Guy on Rocks: Resources ‘supercycle’ is hitting its stride
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Guy on Rocks is a Stockhead series looking at the significant happenings of the resources market each week.
Former geologist and experienced stockbroker Guy Le Page, director and responsible executive at Perth-based financial services provider RM Corporate Finance, shares his high conviction views on the market and his “hot stocks to watch”.
Gold finished the week up $US4 to $US1,843 ($2,375) in a week where most precious metals were sold down following higher-than-expected Consumer Price Index (CPI) figures mid-week.
Copper reached all-time nominal highs last week (figures 1 and 2) before finishing the week down 6c. We are currently observing reduced concentrate imports in China with a corresponding increase in scrap consumption (figures 2 and 3).
Near-term futures for copper however are showing a negative forward curve out six months, suggesting short-term pressure on the price.
While China appears to be purchasing around 1.26 million tonnes less copper concentrate in 2021 (compared to CY 2020), in response to carbon neutral targets, this reduction in concentrate purchases has seen a corresponding increase in scrap and blister copper purchases in addition to rising domestic mine supply.
Imports of copper blister (98 per cent copper) increased by 245,000 tonnes over 2020, to 1 million tonnes, with a further 63 per cent gain year-on-year over the period January to March 2021.
Scrap imports also increased and were up 150,000 tonnes year-on-year (+73 per cent). Overall domestic refined copper in China was up 4.1 per cent year-to-date. While there is likely to be a decline over May due to smelter maintenance shutdowns, this is likely to have little impact on longer term production.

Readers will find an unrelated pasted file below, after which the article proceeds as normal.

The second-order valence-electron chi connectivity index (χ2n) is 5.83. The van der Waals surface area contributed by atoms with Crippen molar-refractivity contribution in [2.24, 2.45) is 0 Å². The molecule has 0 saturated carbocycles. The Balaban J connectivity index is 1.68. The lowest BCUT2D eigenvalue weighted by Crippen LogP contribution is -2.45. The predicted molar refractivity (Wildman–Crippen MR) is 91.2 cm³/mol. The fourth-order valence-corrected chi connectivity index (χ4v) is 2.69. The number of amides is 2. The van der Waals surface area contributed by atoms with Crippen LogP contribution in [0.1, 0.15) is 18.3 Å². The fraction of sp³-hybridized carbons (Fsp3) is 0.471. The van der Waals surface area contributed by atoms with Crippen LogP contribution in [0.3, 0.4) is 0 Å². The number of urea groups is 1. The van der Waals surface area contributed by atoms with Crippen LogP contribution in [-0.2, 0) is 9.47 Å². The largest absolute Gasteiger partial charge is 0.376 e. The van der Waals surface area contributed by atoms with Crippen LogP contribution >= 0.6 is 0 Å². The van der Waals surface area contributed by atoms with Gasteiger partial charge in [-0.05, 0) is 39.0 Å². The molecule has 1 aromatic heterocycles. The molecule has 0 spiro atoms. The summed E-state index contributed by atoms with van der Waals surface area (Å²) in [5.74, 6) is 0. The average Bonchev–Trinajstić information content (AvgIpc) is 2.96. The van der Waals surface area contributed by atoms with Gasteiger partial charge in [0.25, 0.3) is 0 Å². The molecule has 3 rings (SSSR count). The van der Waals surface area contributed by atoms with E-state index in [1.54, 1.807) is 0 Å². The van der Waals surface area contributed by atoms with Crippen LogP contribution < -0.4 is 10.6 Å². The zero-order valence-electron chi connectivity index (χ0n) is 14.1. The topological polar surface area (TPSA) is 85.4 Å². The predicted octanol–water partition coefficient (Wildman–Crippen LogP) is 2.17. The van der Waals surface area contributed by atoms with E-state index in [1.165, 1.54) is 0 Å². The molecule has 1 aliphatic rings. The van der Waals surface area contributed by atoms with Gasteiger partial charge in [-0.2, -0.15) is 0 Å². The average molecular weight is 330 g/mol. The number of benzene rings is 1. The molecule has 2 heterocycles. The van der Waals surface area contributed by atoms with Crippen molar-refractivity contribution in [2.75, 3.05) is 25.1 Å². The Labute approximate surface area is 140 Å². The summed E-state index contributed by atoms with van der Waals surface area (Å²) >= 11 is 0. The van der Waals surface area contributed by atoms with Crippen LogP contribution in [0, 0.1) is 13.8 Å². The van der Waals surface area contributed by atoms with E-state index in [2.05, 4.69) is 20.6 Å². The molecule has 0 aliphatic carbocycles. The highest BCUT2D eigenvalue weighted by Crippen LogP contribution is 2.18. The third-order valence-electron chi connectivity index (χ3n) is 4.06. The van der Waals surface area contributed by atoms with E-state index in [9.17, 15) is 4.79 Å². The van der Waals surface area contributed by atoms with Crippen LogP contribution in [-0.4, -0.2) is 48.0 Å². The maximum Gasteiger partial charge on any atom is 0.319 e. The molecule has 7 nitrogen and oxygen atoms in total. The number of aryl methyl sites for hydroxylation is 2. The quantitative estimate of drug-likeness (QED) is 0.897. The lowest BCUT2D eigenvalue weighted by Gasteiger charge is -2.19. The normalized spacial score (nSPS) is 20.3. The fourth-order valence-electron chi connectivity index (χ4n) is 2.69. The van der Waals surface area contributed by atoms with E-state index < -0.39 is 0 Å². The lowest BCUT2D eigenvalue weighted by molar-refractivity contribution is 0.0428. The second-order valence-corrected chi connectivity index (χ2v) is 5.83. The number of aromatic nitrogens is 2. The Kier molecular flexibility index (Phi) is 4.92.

Iron ore, palladium, steel rebar and tin also reached nominal all-time highs last week, giving some weight to the “super cycle” we are in. As I have been saying for some time, this cycle is being driven by supply side constraints coupled with strong demand from China and more intensive metals recovery in other developed markets as unprecedented stimulus measures bite.
Iron ore is up a staggering 120 per cent in 2021 (figure 4) after surpassing another record over $US230/tonne, driven in part by fears of import restrictions on Australian iron ore.
This flowed from a number of reports, according to Macquarie Research, that two Chinese LNG importers were ordered not to take Australian spot cargoes.
As Australia accounts for just under two-thirds of iron ore imports to China, I don’t think a ban on Australian iron ore is likely given the lack of alternative suppliers.
It’s interesting to note the Australian government is assuming medium to longer term prices for 62 per cent fines in the range of $US55/tonne.
The non-believers consider the current strength in bulk commodities, precious and base metal prices is due to a unique set of circumstances – unprecedented government stimulus, supply side constraints and a recovery from the economic contraction in 2020, which is probably true, however the rise of EVs may well take up much of the slack in the battery metal space (nickel, copper, lithium, cobalt, REE).
While credit tightening (figure 5) in China may be seen as a brake on growth, it may well result in a more sustainable increase in economic growth.
With the exception of Challenger (gold), Prominent Hill (copper-gold) and some reactivated iron ore projects, the last 30 years or so haven’t yielded a great deal in South Australia given the investment by both the public and private sector. So it’s good to see Auroch Minerals (ASX:AOU) having a red-hot go in SA.
Its 100 per cent-owned Arden copper project is situated just north of Port Augusta (figure 6) where soil and surface rock-chip sampling is about to recommence, following up strike extensions to regional copper trends identified by neighbouring Taruga Minerals (ASX:TAR).